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Adaptable Courageous Conversations Outline

This is a sample outline for Courageous Conversations that is not specific to an issue or a situation. Churches have conflicts about all kinds of issues — from the color of the carpet to the possibility of starting a new worship service. As John Paul Lederach observes, “Conflict is normal in human relationships, and conflict is a motor for change.”1 Instead of avoiding or fearing conflict, churches that handle conflict well can be learning organizations that promote healing and transformation.

The following is merely a sample. Feel free to adapt the time and other variables as needed for your particular context.

Setting for a Safe Environment:

Set up the room with a small circle of chairs (4-8).

Place Guidelines for the Conversation around the room in large print or on a projection screen (See Sample Guidelines for Courageous Conversations).


  • Small circle of chairs
  • Paper and pencil for each person
  • Stickers
  • Index cards or slips of paper
  • Small crosses or some other markers to serve as talking sticks
  • Printout or screen for displaying Guidelines
  • Printout of prayers (See “Prayer Guide.”)
  • Drinks and snacks


  • Bell or chime for beginning and ending times of silence
  • Microphone to enable all to hear the speaker(s) clearly

Estimated Timeline:

The following is based on a 120-minute timeframe. Adjust as needed. This sample lesson, in particular, could be done in a retreat setting covering several hours if needed.

Opening Prayer (3 minutes)

Overview (10 minutes)

Setting Aside Baggage* (10 minutes)

Sort Cards: Whole Group Variation* (60 minutes)

Break (5 minutes)

Large-Group Reflection (30 minutes)

Closing Prayer (2 minutes)

Courageous Conversation

Opening Prayer

Begin with silence and/or the lighting of a candle to represent God’s presence. This time of silence is important to center yourselves and mark the space and time as unique. Have a copy of the prayer for everyone to follow along or participate in the prayer. (For examples, see the Courageous Conversations Prayer Guide)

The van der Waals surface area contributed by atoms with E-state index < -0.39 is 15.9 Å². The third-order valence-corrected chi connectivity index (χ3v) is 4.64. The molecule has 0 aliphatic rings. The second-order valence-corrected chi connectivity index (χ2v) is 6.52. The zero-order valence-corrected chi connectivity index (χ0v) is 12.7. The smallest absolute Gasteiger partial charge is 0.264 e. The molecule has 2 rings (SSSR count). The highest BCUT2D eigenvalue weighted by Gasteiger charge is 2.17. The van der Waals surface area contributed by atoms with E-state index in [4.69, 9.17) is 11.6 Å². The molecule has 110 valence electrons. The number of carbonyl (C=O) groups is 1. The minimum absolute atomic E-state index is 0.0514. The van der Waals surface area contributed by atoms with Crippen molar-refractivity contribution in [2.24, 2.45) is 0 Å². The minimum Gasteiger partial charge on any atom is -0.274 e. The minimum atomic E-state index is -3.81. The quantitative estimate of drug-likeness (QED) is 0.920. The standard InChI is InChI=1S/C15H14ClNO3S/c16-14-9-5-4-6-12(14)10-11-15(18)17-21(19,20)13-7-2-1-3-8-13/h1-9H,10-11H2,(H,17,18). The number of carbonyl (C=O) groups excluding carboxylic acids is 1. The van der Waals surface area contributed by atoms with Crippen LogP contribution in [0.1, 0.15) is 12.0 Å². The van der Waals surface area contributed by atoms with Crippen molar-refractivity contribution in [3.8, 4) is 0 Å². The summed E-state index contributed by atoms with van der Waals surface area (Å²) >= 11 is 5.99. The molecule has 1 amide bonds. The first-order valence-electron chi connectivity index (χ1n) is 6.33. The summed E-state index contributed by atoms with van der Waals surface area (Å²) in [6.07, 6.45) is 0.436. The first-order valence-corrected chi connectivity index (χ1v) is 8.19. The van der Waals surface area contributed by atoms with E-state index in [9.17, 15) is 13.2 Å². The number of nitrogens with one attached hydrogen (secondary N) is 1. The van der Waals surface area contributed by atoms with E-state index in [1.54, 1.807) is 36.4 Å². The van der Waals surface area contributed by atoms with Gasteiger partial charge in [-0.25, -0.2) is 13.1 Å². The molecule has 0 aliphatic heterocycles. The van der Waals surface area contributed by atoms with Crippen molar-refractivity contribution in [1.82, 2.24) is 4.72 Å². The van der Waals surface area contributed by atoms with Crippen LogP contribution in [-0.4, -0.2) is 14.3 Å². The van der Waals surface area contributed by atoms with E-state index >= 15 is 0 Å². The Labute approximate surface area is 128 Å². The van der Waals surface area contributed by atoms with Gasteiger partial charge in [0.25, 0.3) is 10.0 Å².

Give an overview of the main topic of discussion. Point out and read the conversation guidelines. Reinforce that this space is a safe place for people to freely express their opinions and perspectives.

Setting Aside Baggage*

Form people into small groups, with a maximum of three people to a group. Allow each participant no more than two minutes to answer any or all of the following:

  • What is keeping you from being fully present today?
  • What I hope for today is...
  • My greatest concern/fear regarding this is...

Remind the participants that this is a time of naming and listening, not for discussion – that will come later.

Sort Cards: Whole-Group Variation*

Individual Time (10 minutes)

Distribute paper and writing utensils. Participants are to write one idea per piece of paper. This can include, but is not limited to the following (you might need to define or give examples of each):

  • Facts
  • Opinions
  • Beliefs
  • Values
  • Feelings (These might either be an idea people want heard by the group, a possible solution or situation that needs to be addressed)

As people finish, ask them to turn their papers in. Ask a small group of people to categorize the papers and display them for the group.

If you have more time, the group could do the categorizing as well. Additionally, participants can add more cards as new ideas arise upon seeing those displayed by the group.

Prioritization Time (15 minutes)

With either stickers or pen strokes, participants then mark which of the items displayed deserve more attention. (For example, you might give each participant five stickers to place on the ideas he or she feels the group should focus its attention.)

If the group is highly anxious, allow an additional step. In this step, participants turn over any cards that they feel strong disagreement about. The group could then spend some time discussing why there is strong disagreement about these particular issues. (A facilitator should be appointed to moderate this group discussion.)

Determine the issues that will be the focus of the remaining time.